A bill to ease regulations across the U.S. financial sector passed a Senate committee on Thursday with no support from Democrats, in a setback to the largest overhaul of 2010 banking reforms since the rules were put in place.
The Senate Banking Committee cleared the Financial Regulatory Improvement Act of 2015 with all 12 Republicans voting in favor, and all 10 Democrats voting against.
Wall Street dodged a tough provision as Republican Senator David Vitter withdrew two amendments, one of which included a minimum 10 percent equity capital-to-asset ratio for banks with assets of more than $500 billion.
Vitter also did not offer up a bill he co-sponsored with Democrat Elizabeth Warren, which takes aim at Wall Street by curbing the Federal Reserve’s emergency lending ability.
The relief bill, crafted by Committee Chairman Richard Shelby and his staff, is mainly focused on easing regulatory burdens on small financial institutions. Ranking Democrat Sherrod Brown has called it “a sprawling industry wish list of Dodd-Frank rollbacks,” referring to the 2010 Wall Street Reform Act.
The bill also aims to enforce greater transparency for the Fed and other financial regulators.
Shelby, an Alabama Republican, must now exercise his dealmaking skills, with aides and analysts saying he needs votes from at least three Democrats on the committee to bring the bill to the Senate floor.
That challenge looked tougher on Thursday, with moderate Democrat Mark Warner of Virginia railing against the bill process, and strongly backing Brown.
“We continue to believe there is ample room for both sides to come together,” said Bipartisan Policy Council Director Aaron Klein, expressing disappointment with the partisan vote.
One of the proposals is for the Fed to evaluate bank holding companies with assets of $50 billion to $500 billion for enhanced capital and stress test requirements. That would be a significant change to Dodd-Frank, which requires banks bigger than $50 billion to be subject to that level of supervision.
Bank of New York Mellon Corp., PNC Financial Services Inc, and State Street are among the banks that could benefit from the higher threshold.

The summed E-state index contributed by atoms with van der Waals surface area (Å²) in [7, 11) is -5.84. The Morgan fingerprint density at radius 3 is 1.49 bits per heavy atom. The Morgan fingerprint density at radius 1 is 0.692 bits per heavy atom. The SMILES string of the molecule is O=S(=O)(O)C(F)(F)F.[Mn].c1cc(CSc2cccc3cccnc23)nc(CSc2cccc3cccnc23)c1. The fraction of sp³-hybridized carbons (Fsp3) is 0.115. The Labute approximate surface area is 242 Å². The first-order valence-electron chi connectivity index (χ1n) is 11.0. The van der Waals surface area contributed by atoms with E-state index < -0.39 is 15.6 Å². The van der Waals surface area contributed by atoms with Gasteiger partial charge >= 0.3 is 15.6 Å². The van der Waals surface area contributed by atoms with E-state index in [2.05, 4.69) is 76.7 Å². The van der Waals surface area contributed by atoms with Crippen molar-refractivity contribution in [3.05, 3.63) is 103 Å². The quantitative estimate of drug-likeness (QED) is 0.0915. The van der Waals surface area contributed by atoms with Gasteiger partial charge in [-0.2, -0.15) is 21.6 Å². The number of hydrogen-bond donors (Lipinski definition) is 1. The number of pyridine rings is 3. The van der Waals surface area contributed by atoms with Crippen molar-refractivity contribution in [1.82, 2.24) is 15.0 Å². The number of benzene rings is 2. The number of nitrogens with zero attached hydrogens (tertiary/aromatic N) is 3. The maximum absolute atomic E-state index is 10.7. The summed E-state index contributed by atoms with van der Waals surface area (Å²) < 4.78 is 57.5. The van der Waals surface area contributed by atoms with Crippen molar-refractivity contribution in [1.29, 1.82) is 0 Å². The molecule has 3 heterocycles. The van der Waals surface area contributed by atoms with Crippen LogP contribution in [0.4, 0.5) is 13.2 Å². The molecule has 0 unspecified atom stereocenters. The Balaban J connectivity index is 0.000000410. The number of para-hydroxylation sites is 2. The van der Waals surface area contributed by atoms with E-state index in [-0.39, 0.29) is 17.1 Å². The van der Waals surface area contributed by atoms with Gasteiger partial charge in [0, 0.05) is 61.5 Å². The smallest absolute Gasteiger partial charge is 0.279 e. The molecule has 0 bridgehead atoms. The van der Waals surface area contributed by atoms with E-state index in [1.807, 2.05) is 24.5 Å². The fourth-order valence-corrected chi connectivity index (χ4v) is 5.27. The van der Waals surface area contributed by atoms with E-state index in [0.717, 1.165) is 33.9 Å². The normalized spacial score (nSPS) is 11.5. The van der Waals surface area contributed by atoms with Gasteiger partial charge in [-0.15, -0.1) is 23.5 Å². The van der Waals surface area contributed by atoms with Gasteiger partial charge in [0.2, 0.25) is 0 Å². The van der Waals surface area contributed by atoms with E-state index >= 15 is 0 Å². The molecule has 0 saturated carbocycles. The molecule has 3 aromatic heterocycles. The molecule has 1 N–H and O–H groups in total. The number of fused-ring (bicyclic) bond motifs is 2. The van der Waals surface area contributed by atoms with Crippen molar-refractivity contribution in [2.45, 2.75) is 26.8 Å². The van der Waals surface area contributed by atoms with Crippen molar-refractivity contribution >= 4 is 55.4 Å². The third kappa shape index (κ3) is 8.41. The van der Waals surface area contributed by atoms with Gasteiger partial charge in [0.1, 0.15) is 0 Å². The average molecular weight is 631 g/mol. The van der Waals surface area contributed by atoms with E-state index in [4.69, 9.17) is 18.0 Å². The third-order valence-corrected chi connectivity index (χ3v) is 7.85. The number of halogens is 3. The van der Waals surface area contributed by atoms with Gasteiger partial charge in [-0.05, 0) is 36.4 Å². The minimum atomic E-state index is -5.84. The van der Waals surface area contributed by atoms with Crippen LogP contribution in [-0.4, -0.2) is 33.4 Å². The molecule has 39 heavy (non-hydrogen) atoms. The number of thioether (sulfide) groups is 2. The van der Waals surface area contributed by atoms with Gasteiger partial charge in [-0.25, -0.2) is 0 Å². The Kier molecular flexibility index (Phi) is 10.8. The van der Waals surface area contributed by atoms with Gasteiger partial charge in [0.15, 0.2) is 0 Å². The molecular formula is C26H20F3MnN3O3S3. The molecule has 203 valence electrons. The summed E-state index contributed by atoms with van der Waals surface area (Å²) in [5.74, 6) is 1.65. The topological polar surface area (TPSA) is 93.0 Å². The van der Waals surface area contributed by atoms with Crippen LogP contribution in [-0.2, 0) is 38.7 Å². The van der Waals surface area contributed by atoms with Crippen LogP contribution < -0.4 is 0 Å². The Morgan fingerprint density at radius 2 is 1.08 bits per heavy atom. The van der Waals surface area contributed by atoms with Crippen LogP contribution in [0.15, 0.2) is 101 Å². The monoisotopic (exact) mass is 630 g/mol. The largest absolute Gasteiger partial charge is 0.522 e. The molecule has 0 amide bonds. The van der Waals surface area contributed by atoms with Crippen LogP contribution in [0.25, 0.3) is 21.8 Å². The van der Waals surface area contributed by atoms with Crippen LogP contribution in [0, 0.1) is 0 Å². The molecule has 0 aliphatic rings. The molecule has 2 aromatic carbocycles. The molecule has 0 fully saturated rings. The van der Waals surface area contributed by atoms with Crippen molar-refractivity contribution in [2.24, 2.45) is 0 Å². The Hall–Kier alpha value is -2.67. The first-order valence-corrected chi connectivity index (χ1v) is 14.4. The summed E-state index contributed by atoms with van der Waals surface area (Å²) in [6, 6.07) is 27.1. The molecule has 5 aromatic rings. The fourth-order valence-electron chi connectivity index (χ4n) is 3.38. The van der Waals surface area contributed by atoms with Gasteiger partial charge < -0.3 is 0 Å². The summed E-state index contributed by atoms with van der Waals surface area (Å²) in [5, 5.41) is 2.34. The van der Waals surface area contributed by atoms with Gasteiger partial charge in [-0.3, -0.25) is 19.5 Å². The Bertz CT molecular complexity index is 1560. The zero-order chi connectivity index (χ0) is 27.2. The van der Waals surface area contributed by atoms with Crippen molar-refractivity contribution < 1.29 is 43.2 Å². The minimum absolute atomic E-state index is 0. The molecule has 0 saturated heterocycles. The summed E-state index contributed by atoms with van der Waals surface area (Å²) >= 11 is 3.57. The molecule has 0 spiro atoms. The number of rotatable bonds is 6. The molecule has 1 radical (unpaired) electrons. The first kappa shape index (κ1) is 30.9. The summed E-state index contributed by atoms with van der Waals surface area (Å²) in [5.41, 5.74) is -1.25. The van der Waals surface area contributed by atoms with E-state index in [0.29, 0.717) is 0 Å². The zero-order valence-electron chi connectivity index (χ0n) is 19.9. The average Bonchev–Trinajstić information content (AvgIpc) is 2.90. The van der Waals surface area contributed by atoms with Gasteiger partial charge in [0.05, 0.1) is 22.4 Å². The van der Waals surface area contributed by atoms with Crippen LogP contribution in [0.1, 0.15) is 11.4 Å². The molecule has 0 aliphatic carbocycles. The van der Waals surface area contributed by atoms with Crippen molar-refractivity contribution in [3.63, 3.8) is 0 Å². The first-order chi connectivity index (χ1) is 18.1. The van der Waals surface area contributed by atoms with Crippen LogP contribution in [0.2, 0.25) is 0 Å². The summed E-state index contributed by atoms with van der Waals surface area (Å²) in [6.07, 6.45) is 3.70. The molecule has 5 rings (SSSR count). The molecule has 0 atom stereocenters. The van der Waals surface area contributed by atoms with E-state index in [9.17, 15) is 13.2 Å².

Brown signaled a willingness to negotiate the new threshold, saying he agreed not all banks above $50 billion needed to be regulated like big banks. His alternative bill was voted down by the committee on Thursday.
Democrat Joe Donnelly voted in favor of two of Thursday’s Republican amendments, the only Democrat to do so.
[The insurance sections of the Senate’s Financial Regulatory Improvement Act of 2015 include a provision affirming that state regulation under the McCarran-Ferguson Act is the “preferred approach” to regulating insurance.
In terms of international insurance capital standards and regulation, the bill instructs Congress that the Federal Reserve, the Federal Insurance Office and state insurance regulators “should develop consensus positions in international discussions” on capital standards for insurers and “increase transparency” in those discussions. It also establishes an advisory committee on insurance matters at the Federal Reserve. It further establishes reporting and testimony timelines for the Federal Reserve, the Treasury and state insurance regulators (if they so choose) with regard to such international discussions.]
The legislation also includes language supported by the Independent Insurance Agents and Brokers of America (Big “I”) that ensures that insurance assets intended for the benefit of consumers cannot be raided for any other purposes other than protecting policyholders.]
(Reporting by Michael Flaherty and Sarah Lynch; Editing by Richard Chang)
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Below find both a discussion draft of the Financial Regulatory Improvement Act of 2015 and section-by-section summaries.
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